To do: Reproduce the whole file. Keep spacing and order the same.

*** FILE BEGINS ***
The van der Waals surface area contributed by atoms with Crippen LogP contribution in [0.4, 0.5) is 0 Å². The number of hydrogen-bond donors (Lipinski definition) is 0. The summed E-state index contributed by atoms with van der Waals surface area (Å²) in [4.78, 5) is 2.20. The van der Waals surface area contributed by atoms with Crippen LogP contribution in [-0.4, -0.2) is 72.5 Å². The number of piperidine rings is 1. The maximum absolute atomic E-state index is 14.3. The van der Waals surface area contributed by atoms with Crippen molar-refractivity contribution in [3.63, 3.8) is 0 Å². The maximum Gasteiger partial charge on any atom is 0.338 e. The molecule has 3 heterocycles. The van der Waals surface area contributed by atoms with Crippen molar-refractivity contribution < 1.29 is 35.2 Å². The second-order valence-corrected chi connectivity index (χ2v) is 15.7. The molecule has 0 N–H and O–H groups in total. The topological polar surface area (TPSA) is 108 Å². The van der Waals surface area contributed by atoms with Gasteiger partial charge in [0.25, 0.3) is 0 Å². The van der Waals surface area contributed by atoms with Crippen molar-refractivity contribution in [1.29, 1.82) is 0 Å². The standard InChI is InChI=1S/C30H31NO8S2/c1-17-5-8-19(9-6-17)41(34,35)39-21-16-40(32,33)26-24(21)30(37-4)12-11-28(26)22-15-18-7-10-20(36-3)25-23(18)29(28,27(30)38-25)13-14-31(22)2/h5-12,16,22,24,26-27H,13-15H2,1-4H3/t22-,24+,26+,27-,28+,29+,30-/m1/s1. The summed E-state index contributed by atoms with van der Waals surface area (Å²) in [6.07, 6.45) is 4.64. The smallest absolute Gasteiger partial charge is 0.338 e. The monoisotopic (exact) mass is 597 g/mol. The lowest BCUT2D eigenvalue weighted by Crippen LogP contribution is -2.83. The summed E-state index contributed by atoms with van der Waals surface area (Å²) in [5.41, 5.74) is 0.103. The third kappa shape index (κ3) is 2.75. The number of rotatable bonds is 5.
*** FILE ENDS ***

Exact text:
The van der Waals surface area contributed by atoms with Crippen LogP contribution in [0.4, 0.5) is 0 Å². The number of hydrogen-bond donors (Lipinski definition) is 0. The summed E-state index contributed by atoms with van der Waals surface area (Å²) in [4.78, 5) is 2.20. The van der Waals surface area contributed by atoms with Crippen LogP contribution in [-0.4, -0.2) is 72.5 Å². The number of piperidine rings is 1. The maximum absolute atomic E-state index is 14.3. The van der Waals surface area contributed by atoms with Crippen molar-refractivity contribution in [3.63, 3.8) is 0 Å². The maximum Gasteiger partial charge on any atom is 0.338 e. The molecule has 3 heterocycles. The van der Waals surface area contributed by atoms with Crippen molar-refractivity contribution < 1.29 is 35.2 Å². The second-order valence-corrected chi connectivity index (χ2v) is 15.7. The molecule has 0 N–H and O–H groups in total. The topological polar surface area (TPSA) is 108 Å². The van der Waals surface area contributed by atoms with Gasteiger partial charge in [0.25, 0.3) is 0 Å². The van der Waals surface area contributed by atoms with Crippen molar-refractivity contribution in [1.29, 1.82) is 0 Å². The standard InChI is InChI=1S/C30H31NO8S2/c1-17-5-8-19(9-6-17)41(34,35)39-21-16-40(32,33)26-24(21)30(37-4)12-11-28(26)22-15-18-7-10-20(36-3)25-23(18)29(28,27(30)38-25)13-14-31(22)2/h5-12,16,22,24,26-27H,13-15H2,1-4H3/t22-,24+,26+,27-,28+,29+,30-/m1/s1. The summed E-state index contributed by atoms with van der Waals surface area (Å²) in [6.07, 6.45) is 4.64. The smallest absolute Gasteiger partial charge is 0.338 e. The monoisotopic (exact) mass is 597 g/mol. The lowest BCUT2D eigenvalue weighted by Crippen LogP contribution is -2.83. The summed E-state index contributed by atoms with van der Waals surface area (Å²) in [5.41, 5.74) is 0.103. The third kappa shape index (κ3) is 2.75. The number of rotatable bonds is 5.